The following year was the 300th anniversary of Capability Brown’s birth: See more pictures from Croome here https://www.edimentals.com/blog/?page_id=2554 It was at Croome I talked about Hostas, jokeing as I did in my original article on “The Oriental Spinach” in Permaculture Magazine, about Prince Charles having the most productive forest garden in the UK as he had a national collection of large-leaved Hostas in a woodland area at Highgrove, not knowing that the Prince’s head gardener sat in front of me. I later signed a copy of my book “To HRH Prince Charles, good luck with your Hosta cuisine” asking them to pass on to the prince. This lead the following year to being invited to Highgrove to see the collection…sadly, the Prince didn’t turn up as it was his mum’s birthday….priorities! I next introduced a good ex-pat friend in Norway, David Woodland, who had attended a talk I gave in Bergen over 10 years ago now. I had mentioned during that talk I was from Hampshire and afterwards he asked where. I said Eastleigh and he then told me he grow up only a mile or so away in Colden Common! We had been growing veg in Norway for as long as one another! David’s father was Dennis Woodland who did most of the work and took pictures for the Hillier Manual of Trees and Shrubs in the 70s. David’s family lived for some time at Jermyn’s House at the Hillier Gardens, just 6 miles from where my family have lived since the early 70s in Chandlers Ford. On the back of an interview I did with Radio Solent in Southampton soon after the book came out, I was invited to give a walk and talk at Hilliers in 2015 and the talk was in Jermyn’s House! This was the first of several walks and talks I did all over the world in botanical gardens and at Hilliers I was allowed for the first time to pick from the ornamental borders for a lunch salad! Mum and Dad attended (Dad can be seen in the background in the second picture below)! See another blog post on the Hilliers walk and talk here: https://www.edimentals.com/blog/?page_id=1281 The next interconnection happened at that Hillier talk. As I was in Hampshire I talked about what I call the Hampshire perennial vegetable triangle where both Sea Kale (the most British of all vegetables), through William Curtis in Alton and Gilbert White in Selbourne, and watercress (Alresford) were domesticated in the 17-1800s:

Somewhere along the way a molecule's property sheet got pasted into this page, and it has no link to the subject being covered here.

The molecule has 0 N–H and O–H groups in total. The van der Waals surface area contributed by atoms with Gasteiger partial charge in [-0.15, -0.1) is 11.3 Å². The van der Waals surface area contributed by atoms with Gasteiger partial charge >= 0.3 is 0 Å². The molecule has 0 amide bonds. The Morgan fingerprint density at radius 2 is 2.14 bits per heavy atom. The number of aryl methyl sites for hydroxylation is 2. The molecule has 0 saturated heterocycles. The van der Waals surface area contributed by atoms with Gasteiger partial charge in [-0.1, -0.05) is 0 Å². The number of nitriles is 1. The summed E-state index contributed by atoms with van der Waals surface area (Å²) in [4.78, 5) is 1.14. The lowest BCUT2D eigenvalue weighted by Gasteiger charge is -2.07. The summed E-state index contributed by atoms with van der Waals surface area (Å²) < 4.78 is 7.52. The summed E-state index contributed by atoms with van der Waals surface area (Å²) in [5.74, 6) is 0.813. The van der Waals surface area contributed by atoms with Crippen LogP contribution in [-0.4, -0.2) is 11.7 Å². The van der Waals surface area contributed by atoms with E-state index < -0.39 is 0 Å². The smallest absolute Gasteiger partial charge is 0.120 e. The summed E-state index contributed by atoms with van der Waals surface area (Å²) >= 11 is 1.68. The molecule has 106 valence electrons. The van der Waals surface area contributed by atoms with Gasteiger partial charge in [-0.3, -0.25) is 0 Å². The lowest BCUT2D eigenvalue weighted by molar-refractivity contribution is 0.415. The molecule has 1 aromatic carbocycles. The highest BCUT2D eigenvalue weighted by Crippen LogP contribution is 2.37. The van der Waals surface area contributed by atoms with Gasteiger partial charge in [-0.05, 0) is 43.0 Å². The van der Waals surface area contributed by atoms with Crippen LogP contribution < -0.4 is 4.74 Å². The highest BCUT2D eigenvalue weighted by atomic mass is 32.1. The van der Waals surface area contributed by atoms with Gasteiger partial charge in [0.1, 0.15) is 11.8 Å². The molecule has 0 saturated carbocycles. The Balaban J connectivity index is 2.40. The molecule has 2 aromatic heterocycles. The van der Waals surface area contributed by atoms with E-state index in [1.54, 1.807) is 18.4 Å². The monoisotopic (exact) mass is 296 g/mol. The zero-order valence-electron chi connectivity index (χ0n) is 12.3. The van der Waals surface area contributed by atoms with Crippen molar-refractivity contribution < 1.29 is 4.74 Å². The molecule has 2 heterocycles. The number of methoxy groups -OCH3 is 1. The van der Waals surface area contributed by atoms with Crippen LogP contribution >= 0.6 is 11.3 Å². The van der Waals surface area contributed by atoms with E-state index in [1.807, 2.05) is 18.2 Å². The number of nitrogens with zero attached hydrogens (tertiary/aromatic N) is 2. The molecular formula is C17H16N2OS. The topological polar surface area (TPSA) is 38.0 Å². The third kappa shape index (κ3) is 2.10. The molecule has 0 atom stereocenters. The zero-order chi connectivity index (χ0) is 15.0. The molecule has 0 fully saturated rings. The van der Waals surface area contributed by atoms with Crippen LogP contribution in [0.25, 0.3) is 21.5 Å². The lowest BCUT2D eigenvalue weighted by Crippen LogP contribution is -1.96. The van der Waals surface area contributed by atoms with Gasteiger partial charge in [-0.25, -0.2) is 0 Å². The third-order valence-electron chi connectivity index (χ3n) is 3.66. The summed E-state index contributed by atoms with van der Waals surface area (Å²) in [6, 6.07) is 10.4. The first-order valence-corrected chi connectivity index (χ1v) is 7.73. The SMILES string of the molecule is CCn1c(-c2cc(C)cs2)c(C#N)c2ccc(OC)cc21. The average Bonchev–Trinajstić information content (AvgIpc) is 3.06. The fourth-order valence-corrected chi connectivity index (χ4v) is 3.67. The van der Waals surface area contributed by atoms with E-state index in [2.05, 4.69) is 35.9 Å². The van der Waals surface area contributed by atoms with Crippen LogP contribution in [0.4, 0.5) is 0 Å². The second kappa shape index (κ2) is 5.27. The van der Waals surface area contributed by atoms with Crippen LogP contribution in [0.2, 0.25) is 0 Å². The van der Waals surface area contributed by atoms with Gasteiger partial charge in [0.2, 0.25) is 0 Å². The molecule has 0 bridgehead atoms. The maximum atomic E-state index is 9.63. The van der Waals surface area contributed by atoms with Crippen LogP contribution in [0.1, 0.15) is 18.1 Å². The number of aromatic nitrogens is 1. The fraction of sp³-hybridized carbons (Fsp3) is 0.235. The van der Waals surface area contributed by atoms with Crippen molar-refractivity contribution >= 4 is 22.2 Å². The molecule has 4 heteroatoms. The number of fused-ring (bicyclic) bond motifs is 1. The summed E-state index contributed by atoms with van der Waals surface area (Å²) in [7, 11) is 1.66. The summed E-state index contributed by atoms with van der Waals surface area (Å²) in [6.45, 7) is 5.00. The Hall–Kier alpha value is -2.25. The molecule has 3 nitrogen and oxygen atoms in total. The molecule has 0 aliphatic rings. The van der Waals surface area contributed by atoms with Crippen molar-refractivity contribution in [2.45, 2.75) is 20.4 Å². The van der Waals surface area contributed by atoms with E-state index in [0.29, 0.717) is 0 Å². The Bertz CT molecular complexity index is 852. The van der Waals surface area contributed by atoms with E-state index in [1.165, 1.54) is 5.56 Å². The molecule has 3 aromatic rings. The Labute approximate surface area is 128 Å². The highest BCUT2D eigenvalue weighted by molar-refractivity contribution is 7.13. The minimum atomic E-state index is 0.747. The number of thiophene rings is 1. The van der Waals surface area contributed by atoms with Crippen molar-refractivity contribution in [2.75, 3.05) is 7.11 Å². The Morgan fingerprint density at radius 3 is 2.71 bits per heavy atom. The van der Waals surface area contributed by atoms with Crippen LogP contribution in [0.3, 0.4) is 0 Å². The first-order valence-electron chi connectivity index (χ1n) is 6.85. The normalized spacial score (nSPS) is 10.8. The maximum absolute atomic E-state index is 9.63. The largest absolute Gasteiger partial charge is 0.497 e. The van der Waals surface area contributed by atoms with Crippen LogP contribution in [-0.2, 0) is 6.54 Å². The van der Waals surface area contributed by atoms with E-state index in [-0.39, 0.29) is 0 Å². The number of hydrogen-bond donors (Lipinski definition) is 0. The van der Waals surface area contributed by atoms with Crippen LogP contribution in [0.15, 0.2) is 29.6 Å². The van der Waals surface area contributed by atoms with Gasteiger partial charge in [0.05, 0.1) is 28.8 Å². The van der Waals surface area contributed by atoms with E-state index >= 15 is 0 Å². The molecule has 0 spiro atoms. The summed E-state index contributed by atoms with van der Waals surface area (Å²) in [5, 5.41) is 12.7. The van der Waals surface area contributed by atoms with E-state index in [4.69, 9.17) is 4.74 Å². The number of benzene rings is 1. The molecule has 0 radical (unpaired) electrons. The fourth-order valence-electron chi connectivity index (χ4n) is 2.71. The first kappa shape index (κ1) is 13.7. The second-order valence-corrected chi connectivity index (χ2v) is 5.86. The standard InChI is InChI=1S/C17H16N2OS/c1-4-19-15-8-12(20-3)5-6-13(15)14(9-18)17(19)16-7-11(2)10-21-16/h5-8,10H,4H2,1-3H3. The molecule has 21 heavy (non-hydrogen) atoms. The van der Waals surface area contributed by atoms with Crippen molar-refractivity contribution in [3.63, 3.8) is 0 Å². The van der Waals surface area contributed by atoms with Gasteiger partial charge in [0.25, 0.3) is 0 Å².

Little did I know but Sheila John, a volunteer at the Curtis Museum in Alton, was in the audience at Jermyn’s House. After the talk, Sheila approached me and asked if I would give my talk in Alton which I did a couple of years later in the Allen Gallery where, in the back garden they were planning a garden of William Curtis plants. I spent the next day in the library of the museum which had several rare books on Curtis. Sheila had also in the meantine helped me get a copy of his pamphlet on sea kale (below) from the British Museum:
….and this takes me back to garden historian Susan Campbell who I visited in 2017 at her home on the Solent, where she had a small sea kale garden next to the beach supplying sea kale to a restaurant in London (in season). At that time, she was the only one growing this wonderful vegetable for sale; see more at https://www.edimentals.com/blog/?p=10713 The same day I had visited another of the speakers at Croome, Tim Phillips who has a wonderful vineyard within a walled garden near Susan in Lymington, see https://www.edimentals.com/blog/?p=10678 I was happy to spot Tim in the audience for the Chandlers Ford talk….thanks for the bottle Tim (pictures in the gallery at the bottom)! I can mention a few more connections to finish. In April 2008, I was with mum in the Hillier gardens and we’d stopped to admire some rather colourful purple spring shoots of a Hosta, possibly the cultivar “Patriot” (picture below). At that time I was writing my article for Permaculture Magazine on “Hosta: The Oriental Perennial Spinach” and was looking for ones with “edimental” shoots (a word I “invented” at about that time). At that moment a familiar face comes striding down the hill towards us with a group. It was well known plantsman, gardener, author and broadcaster, Roy Lancaster who has long been associated with Hilliers and I knew he lived locally in Chandlers Ford. He stopped for a chat and we talked for about 15 minutes about the edibility of Hostas and other unusual edibles Roy had come across on his travels. Below are those Hosta shoots and Roy disappearing up the path having lost the party he had been with!
Roy’s plant exploring writing had always been an inspiration for me, having read his book A Plantsman in Nepal in the 80s! It was to be over 15 years before we should meet again as he was in the audience at my talk, invited by Wild Hive’s Lizzie Dunn who is in his family. I was hoping he would come as my friend David Woodland (above) had known him when his dad was working at Hilliers and had sent a greeting to Roy which I passed on when I saw him react to the slide of David I showed! Roy told me that they hadn’t met since he had left for Norway! Roy came up afterwards to tell me that he had enjoyed the talk and encouraged me to keep it up….wow! Incidentally, I grow one of Roy’s introductions from Nepal, a lovely form of Allium wallichii which I call “Lancaster”. It can be seen in the Onion Garden Chicago in Trondheim that I look after! Long hoverfly on Allium wallichii “Lancaster” at the Ringve Botanical Gardens